Once I was like that child, and once my eyes reflected the fire, and once, I was that storyteller. Someday so shall you be, in the fullness of life.

Come, listen to me. I will tell you a story of intricate cathedrals woven of green and growing beauties where jewels, living, nod bright at every turn. I will spin for you a tale of a land where the forest gods may have worn antler crowns and silken fur with necklaces of bone, tooth, and claw agleam.

For this is a land rich in past; as the spiral has turned and turned, legends have been born, lived, and died. Blood and ash have fed the hungry earth, and her bones have been hewn in turn by the hand of man, even as has human bone been cleaved of flesh.

Let the wild choir sing, the voices of the land have not yet been silenced. The dark eyes of the night seek the fire, but yet do not dare to come too close lest they burn in a hell of their own weaving...

Here, this night, this moment, we are safe. Come closer, child.

~ * ~ 

I will try to update the blog as I can. The only promise I can make is that I will be working on the novel (which is about 1/3 finished at present, and has vast stacks of notes and much work to be done) even if I don't post here. Peace, friends. ~ Rhonda


That first pony... always a special one to remember.

The author, approx. age 3, on her first pony, Freddy Boy. Freddy was a raw little personality with adults, but gentler with children. Freddy was the same age as his mistress, a mind-boggling six months old, when introduced. They had many happy years together. The picture was taken on Church Street, just on the edge of Stanton, Kentucky, at the home of the then-child's maternal grandparents. The image is imperfect, restored from a photo carried by a proud father of the child for years. Stories within stories, and the company of horses. There is no better way to enjoy life. ~ RLMT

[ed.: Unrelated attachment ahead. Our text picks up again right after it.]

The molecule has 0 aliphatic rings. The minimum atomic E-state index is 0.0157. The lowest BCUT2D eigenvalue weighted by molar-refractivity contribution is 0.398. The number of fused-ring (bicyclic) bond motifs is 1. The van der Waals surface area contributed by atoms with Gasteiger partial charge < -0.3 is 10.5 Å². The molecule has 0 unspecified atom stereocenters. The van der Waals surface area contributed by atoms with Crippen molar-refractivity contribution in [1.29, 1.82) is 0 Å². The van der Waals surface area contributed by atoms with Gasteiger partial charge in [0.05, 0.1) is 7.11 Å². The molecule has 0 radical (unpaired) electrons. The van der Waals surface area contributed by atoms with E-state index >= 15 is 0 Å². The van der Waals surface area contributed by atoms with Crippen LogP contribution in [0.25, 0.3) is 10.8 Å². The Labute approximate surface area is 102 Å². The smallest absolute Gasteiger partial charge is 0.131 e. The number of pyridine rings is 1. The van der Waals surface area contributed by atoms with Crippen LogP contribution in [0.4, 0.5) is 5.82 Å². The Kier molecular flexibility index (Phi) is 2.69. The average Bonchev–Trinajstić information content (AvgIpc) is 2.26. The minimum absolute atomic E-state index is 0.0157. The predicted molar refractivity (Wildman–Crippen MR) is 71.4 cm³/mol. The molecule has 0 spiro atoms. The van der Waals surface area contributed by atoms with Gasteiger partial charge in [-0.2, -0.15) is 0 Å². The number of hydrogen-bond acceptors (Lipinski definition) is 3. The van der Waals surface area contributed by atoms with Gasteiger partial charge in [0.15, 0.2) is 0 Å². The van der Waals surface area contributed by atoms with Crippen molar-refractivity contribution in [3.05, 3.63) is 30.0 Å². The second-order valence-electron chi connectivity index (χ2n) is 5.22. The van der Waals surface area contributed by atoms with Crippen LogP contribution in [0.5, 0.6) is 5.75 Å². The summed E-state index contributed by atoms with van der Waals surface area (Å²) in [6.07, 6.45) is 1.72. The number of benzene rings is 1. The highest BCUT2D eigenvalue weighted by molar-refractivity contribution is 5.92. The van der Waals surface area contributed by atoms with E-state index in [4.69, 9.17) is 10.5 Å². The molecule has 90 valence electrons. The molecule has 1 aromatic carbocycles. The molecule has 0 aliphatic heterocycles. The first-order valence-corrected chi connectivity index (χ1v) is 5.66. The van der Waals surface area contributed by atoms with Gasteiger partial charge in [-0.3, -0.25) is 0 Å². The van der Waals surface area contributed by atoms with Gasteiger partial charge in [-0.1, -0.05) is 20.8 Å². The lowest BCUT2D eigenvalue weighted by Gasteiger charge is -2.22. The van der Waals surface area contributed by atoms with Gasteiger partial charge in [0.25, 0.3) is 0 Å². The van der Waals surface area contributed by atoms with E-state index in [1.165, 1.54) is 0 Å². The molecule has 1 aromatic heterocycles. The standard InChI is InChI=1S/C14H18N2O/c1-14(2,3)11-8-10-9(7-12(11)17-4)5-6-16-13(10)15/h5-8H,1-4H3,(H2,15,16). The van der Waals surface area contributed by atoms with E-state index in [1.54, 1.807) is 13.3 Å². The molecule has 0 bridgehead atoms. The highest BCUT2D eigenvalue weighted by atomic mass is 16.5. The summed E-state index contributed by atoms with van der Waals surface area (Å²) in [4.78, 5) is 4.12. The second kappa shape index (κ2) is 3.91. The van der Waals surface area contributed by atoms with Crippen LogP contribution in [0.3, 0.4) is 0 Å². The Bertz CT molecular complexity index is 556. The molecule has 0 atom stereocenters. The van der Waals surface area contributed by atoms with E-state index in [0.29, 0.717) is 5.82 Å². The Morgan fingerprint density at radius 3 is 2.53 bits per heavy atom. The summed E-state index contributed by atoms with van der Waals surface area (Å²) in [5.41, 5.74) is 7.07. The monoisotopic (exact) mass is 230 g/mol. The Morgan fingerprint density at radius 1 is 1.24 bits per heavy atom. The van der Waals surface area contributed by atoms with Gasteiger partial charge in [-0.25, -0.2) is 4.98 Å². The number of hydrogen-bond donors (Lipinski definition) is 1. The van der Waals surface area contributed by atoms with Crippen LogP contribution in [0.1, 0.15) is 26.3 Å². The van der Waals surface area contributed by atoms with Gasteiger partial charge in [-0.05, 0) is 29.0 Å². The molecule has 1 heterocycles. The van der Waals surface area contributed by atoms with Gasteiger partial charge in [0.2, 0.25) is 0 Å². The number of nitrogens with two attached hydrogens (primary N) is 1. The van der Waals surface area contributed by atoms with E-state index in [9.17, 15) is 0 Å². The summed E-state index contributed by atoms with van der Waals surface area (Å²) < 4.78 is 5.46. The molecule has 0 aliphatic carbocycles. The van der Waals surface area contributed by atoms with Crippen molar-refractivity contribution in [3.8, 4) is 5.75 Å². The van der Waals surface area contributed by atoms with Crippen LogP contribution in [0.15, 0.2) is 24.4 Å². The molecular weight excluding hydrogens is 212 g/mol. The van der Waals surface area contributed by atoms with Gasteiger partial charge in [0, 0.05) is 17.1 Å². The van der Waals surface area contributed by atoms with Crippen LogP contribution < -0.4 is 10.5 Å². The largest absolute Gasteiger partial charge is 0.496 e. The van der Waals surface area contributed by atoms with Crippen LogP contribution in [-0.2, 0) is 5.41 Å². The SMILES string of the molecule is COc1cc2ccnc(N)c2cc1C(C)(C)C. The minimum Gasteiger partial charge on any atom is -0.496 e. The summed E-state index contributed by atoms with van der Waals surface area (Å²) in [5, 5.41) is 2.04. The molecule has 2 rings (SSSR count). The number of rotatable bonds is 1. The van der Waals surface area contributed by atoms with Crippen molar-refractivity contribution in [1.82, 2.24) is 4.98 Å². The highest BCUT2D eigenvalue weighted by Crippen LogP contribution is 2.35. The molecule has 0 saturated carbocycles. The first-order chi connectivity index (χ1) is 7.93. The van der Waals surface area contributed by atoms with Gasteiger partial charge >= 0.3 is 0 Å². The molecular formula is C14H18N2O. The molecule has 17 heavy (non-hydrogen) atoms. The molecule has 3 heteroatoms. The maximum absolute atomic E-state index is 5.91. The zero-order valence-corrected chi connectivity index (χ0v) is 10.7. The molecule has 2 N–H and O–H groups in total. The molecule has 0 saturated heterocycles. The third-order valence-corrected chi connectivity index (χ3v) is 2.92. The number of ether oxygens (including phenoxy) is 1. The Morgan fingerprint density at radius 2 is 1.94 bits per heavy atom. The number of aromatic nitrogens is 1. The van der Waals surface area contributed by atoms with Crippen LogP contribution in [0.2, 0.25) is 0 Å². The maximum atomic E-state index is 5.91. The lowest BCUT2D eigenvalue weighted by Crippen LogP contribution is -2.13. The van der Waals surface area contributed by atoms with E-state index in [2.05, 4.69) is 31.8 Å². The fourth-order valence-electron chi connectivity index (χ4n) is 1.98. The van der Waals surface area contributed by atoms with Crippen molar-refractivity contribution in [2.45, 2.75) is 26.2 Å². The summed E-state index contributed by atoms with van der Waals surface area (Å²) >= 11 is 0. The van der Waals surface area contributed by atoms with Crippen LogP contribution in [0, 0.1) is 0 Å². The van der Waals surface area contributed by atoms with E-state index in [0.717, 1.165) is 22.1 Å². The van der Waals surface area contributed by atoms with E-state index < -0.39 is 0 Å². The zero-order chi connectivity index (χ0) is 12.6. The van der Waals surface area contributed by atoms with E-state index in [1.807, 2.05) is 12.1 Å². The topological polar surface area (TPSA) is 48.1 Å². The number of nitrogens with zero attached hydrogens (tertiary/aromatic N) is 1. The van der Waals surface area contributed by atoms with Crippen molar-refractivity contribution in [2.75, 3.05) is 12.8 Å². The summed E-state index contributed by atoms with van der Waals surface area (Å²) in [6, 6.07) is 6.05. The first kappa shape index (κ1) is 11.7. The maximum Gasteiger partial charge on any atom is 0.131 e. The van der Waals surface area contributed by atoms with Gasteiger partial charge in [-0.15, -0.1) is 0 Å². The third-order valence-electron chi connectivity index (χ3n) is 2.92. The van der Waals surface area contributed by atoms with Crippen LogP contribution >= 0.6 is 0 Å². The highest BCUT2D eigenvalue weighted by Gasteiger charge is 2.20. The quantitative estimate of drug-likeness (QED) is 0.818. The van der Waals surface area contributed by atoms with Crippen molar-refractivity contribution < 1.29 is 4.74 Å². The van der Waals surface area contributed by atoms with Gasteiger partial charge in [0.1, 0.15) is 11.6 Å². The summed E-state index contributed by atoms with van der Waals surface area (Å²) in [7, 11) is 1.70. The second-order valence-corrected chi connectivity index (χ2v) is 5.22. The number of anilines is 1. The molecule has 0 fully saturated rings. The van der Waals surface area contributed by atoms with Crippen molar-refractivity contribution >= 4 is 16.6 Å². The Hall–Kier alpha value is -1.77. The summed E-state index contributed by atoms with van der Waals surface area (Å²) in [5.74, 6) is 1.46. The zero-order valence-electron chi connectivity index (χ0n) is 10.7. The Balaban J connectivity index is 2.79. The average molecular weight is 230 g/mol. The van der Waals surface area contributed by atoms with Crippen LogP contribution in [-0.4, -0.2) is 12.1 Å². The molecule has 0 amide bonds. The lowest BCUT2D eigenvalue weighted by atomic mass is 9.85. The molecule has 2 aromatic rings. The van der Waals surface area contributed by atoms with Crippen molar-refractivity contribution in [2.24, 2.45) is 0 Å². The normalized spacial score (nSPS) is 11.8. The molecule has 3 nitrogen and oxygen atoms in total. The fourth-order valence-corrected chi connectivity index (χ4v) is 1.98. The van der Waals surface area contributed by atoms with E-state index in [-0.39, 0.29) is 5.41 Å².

Wednesday, May 7, 2014

Home ground is precious.

Email letter sent to State Representative and Attorney General (KY)....



Dear _________:

This is a highly time sensitive item, and we ask that you do both take action and reply as soon as possible.

A tiny article in the Clay City Times was almost overlooked by the people of Furnace Mountain (Powell County). It was on page A-13, buried, and in tiny print that discouraged reading of it. It read as follows:

"Notice of intention to Mine Non-Coal Mineral
Pursuant to Application Number 099-9402

In accordance with KRS 350.055, Notice is hereby given that Red River Materials, LLC P.O. Box 13577, Lexington, KY  40583 intends to apply for a non-coal surface mining permit for limestone affecting 44.3 acres located approcinately 5.25 miles south of Stanton in Powell County.

The proposed operation is approcimately 425 feet West of Knowlton Road and Furnace Road and located 0l25 miles South of Pecks Creek. The latitude is 37^47'04". The longditude is 83^49'49".

The proposed operation is located on the Stanton U.S.G.S. 7 1/2 minuted quadrangle map. The Operation will use the pit method of mining.The surface area is owned by Brian and Carmen Billings.

The application will be on file for public inspection ar the Department for Natural Resources Frankfort Office, #2 Hudson Hollow, Frankfort, KY. Written comments, objections, or request for a permit conference must be filed with Director, Division of Mine an dReclamation & Enforcement, #2 Hudson Hollow, Frankfort, KYY 40601, within 15 days of the date of this advertisement and briefly summarize the issues to be raised at a conference."


Sir, there is so much wrong with this application for the given location that it's painful to describe.

For one thing, quarry type operations have been closed down in the area before, ie: Furnace Mountain. The Mountain has an odd geologic pattern, for one thing. For another, the roads will not support the kind of heavy traffic that the trucks going back and forth to a crusher would constitute. The roads are already narrow and without adequate guard rail in places.School buses would be endangered, unable in places to negotiate safely against oncoming trucks; it's already a problem with logging trucks and some farm equipment. The roads are simply not suitable for that kind of traffic.